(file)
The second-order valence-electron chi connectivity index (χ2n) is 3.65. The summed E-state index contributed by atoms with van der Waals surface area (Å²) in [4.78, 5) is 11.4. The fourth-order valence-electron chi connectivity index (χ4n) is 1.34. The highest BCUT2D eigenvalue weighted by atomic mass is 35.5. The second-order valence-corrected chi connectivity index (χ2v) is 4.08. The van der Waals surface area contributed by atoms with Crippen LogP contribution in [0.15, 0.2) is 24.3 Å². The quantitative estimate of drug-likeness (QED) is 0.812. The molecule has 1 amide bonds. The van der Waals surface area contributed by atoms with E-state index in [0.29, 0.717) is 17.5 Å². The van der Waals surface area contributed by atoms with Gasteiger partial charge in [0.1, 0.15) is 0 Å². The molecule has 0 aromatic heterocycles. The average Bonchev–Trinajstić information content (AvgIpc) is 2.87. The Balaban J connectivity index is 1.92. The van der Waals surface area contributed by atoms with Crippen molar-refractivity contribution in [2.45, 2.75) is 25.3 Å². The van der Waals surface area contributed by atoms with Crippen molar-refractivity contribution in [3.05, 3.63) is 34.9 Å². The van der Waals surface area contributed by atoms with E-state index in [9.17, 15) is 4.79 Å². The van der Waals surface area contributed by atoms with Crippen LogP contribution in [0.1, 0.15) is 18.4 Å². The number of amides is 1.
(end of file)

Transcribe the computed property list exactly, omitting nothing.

The second-order valence-electron chi connectivity index (χ2n) is 3.65. The summed E-state index contributed by atoms with van der Waals surface area (Å²) in [4.78, 5) is 11.4. The fourth-order valence-electron chi connectivity index (χ4n) is 1.34. The highest BCUT2D eigenvalue weighted by atomic mass is 35.5. The second-order valence-corrected chi connectivity index (χ2v) is 4.08. The van der Waals surface area contributed by atoms with Crippen LogP contribution in [0.15, 0.2) is 24.3 Å². The quantitative estimate of drug-likeness (QED) is 0.812. The molecule has 1 amide bonds. The van der Waals surface area contributed by atoms with E-state index in [0.29, 0.717) is 17.5 Å². The van der Waals surface area contributed by atoms with Gasteiger partial charge in [0.1, 0.15) is 0 Å². The molecule has 0 aromatic heterocycles. The average Bonchev–Trinajstić information content (AvgIpc) is 2.87. The Balaban J connectivity index is 1.92. The van der Waals surface area contributed by atoms with Crippen molar-refractivity contribution in [2.45, 2.75) is 25.3 Å². The van der Waals surface area contributed by atoms with Crippen molar-refractivity contribution in [3.05, 3.63) is 34.9 Å². The van der Waals surface area contributed by atoms with E-state index in [9.17, 15) is 4.79 Å². The van der Waals surface area contributed by atoms with Crippen LogP contribution in [0.1, 0.15) is 18.4 Å². The number of amides is 1.